We can estimate the energy payback period for high speed rail by comparing the energy used in its construction with the resulting energy savings in its operation, but only by making assumptions about ridership. The payback period evaluates the upfront energy or emission investment in deploying high speed rail infrastructure against the potential reductions over time. The California High Speed Rail Authority provides a ridership estimate, but as we noted above, ridership is uncertain, and for an entirely new mode it is very uncertain. Thus California high speed rail warrants ridership evaluation for both high- and low-ridership scenarios. We consider high ridership as strong adoption of high speed rail at the expense of auto and air travel, mid-level ridership as moderate adoption of high speed rail, and low ridership as poor adoption of high speed rail where travelers favor auto and air. For high ridership scenarios, the energy payback period on the initial investment is eight years, for mid-level ridership 30 years, and never for low ridership (when under-used high speed rail is coupled with increased utilization of auto and air travel). For greenhouse gas emissions the payback period for rail is six years for high ridership, 70 years for mid-level ridership, and never for low ridership. Sulfur dioxide emissions, primarily from electricity production throughout the life-cycle, show a surprising payback result; there is no reduction in sulfur dioxide emissions for any rail ridership scenario if electricity continues to be generated and supplied as it is currently.
Thus the California high speed rail system can reduce greenhouse gas emissions, but may do so only over a very long period, and will do so in exchange for other air emissions. This dilemma illustrates the potential pitfall of tackling reductions of one pollutant, like carbon emissions, without considering other emissions. Building high speed rail to reduce carbon emissions should also include co-investment in clean electricity to avoid unintended consequences like increases in sulfur dioxide. The life-cycle assessment framework highlights the pitfalls of shifting emissions from the tailpipe to other processes, and evaluating the new rail system prior to design offers direction for minimizing effects in the larger transport system.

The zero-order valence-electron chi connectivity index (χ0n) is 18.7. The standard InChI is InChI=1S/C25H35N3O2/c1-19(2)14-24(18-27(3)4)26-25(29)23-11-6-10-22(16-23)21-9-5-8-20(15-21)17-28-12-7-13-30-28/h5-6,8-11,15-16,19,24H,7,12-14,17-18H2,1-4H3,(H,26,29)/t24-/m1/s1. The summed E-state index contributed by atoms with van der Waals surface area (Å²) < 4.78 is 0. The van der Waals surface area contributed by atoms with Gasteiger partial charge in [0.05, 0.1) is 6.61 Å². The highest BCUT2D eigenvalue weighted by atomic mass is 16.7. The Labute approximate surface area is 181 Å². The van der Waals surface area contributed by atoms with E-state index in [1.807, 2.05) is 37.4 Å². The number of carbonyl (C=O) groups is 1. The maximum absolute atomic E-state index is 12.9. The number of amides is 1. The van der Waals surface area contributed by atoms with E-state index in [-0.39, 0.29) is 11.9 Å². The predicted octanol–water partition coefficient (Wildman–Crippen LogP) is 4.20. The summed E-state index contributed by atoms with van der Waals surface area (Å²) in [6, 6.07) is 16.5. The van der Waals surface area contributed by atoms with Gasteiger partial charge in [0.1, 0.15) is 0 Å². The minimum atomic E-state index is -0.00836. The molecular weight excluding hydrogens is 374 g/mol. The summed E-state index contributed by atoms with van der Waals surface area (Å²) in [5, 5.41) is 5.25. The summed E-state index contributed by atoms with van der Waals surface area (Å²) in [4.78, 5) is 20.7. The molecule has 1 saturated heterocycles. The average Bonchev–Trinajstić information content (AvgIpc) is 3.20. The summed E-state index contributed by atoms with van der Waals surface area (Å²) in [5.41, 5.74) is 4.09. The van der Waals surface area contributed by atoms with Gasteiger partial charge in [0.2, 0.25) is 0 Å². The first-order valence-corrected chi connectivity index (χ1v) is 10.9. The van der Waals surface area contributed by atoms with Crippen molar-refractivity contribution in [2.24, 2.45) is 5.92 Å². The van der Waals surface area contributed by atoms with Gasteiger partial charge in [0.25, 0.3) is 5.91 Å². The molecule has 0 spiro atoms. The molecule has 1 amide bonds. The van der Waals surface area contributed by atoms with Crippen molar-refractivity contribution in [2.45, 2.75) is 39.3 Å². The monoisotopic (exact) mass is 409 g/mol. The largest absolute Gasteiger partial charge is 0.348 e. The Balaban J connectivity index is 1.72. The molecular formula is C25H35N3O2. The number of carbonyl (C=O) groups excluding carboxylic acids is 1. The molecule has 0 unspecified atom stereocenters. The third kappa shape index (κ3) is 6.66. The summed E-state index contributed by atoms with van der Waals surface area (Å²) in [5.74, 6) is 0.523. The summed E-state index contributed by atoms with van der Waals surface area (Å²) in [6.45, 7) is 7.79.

Systems-Oriented Policy Analysis
Energy and emissions policies have often been adopted with little recognition that one negative environmental impact is often being traded for another. The addition of MTBE as a fuel oxygenate in the 1990s and the more recent use of corn-ethanol are two prime examples. Rigorous life-cycle assessment of either fuel additive would have revealed tradeoffs, which for both were realized only after widespread use. The decision to use MTBE to improve air quality failed to consider the fuel additive’s release into groundwater supplies when stored in leaky underground tanks. And the broad agricultural, economic, and environmental food-versus-fuel tradeoffs of corn ethanol are only now beginning to be understood.